United Airlines has announced it will purchase up to 50 Boom Overture supersonic jets for commercial use by 2029, heralding the return of supersonic passenger flights nearly 20 years after the Concorde was decommissioned.
Supersonic planes halve the time it takes to fly from New York to London, from seven hours down to 3.5 hours, but such airliners were abandoned following Concorde’s final flight in 2003. Concorde had become financially unworkable after a high-profile crash in 2000, combined with excessive ticket prices, high fuel consumption, and increasingly high maintenance costs.
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If Boom’s supersonic aircraft is to succeed, it will depend on overcoming these issues that derailed Concorde. So can it be done?
Breaking the sound barrier
Supersonic flights are so called because they travel faster than the speed of sound. To do this, the aircraft must break through the sound barrier, which requires an efficient aerodynamic design to reduce drag, and considerable thrust from powerful engines to overcome the turbulence caused by shock waves.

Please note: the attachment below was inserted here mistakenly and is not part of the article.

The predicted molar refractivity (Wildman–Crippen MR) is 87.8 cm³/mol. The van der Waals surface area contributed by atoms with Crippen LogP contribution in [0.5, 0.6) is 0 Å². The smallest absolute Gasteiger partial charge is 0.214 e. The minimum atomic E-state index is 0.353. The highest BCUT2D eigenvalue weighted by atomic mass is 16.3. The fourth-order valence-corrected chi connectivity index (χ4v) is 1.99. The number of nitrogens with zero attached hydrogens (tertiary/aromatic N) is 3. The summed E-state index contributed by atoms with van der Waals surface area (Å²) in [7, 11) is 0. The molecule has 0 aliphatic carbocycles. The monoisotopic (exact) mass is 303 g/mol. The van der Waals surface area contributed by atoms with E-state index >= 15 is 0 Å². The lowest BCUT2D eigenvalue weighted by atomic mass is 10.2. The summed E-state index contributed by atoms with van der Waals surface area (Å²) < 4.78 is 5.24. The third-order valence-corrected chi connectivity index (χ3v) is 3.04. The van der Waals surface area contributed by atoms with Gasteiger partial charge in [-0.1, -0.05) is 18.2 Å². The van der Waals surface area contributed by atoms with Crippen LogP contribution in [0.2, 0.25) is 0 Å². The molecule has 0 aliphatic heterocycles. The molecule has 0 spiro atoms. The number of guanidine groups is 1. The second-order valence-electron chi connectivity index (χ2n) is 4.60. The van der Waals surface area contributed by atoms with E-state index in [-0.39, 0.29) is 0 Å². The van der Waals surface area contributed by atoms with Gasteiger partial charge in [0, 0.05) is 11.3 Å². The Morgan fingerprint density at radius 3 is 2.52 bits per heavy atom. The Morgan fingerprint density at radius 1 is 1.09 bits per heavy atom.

Supersonic jet noise
Due to the noise they generate, supersonic jets aren’t allowed to fly over land. But these restrictions could be lifted with refined aerodynamic design. For example, research by Nasa on its X-59 QueSST programme hopes to produce optimised airframe shapes which could significantly reduce overland sonic booms to a much quieter “thud” – coming in at 75 decibels rather than the Concorde’s 105 decibel boom.